That doesn’t mean anything about the near-term value of an asset that is traded based almost entirely on sentiment and momentum, of course, and it doesn’t really give great insight into the immediate prognosis for any of the other cryptocurrencies — bitcoin was trading between $200-$250 at the time that article was published, during the doldrums following the first real run in bitcoin prices in the years previous (and many of the first wave of “me too” cryptocurrencies had already lost 99% of their value), and it recovered sharply over the following year and, as we now know, went almost parabolic in 2017 as the bitcoin price surged from $1,000 to $4,000.

Let’s get back to the ad…

“When you see teenage hackers with backward baseball caps start getting clued into the same exact tipping point as gray-beard economists with silk ties… and Silicon Valley venture capitalists… and Wall Street investment bankers…

“Even ordinary Americans like Jared Kenna (a beer brewer who made more than $30 million trading Bitcoin). Or Charlie Noble (who revealed to CNBC that a fellow Ethereum trader made a 300,000% gain in less than a minute).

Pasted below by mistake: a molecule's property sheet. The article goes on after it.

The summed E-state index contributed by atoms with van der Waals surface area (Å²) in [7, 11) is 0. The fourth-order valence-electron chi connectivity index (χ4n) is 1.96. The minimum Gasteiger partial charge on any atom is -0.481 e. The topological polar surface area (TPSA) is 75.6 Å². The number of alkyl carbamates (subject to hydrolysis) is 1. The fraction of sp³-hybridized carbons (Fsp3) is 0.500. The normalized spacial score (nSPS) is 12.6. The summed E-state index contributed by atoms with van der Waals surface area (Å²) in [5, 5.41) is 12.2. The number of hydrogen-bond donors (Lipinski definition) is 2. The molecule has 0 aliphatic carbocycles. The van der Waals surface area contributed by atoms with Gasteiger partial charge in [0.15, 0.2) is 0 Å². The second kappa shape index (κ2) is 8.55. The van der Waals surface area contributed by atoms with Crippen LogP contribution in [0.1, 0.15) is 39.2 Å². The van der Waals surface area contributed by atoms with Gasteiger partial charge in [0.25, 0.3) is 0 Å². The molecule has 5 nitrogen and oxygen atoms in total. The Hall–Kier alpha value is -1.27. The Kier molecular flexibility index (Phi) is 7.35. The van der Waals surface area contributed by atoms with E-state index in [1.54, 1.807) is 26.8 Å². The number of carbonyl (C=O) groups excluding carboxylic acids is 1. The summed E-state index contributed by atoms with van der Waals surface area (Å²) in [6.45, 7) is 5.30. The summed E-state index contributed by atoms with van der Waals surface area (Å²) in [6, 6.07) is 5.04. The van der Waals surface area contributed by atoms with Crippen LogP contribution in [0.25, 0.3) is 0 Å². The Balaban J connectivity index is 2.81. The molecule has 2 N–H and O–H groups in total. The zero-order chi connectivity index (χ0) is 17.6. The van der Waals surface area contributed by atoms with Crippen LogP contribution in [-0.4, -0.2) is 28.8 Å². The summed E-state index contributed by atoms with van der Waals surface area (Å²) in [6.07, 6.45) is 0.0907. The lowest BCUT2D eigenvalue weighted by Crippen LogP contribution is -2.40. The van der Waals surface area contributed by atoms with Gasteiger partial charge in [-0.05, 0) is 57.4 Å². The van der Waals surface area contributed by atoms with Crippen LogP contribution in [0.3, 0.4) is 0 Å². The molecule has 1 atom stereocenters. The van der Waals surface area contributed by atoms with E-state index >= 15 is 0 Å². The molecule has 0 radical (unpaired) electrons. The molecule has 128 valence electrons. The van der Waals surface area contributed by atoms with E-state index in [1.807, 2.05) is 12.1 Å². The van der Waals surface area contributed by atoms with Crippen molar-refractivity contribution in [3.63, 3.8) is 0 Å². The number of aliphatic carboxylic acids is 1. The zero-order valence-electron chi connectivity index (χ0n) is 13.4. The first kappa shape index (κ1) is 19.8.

“That’s when know that something must be about to happen.”

That scares the heck out of me, mostly because it’s the same thing that drove sentiment during the internet bubble in 1999 — and, frankly, that drives most bubbles: “We’re all making money because we’re all making money!” When a cab driver gives you stock tips about the next internet sensation in 1999, that’s scary… when the waitress talks up the twelve houses she bought with no money down in 2005, that’s frightening… and when the high school kid who mows your lawn tries to convince you to buy the latest initial coin offering for a new cryptocurrency in 2017, I can’t help but feel that same twinge of fear.

Sometimes, as we know, the “something” that “must be about to happen” is a big old slap in the face as reality hits all at once.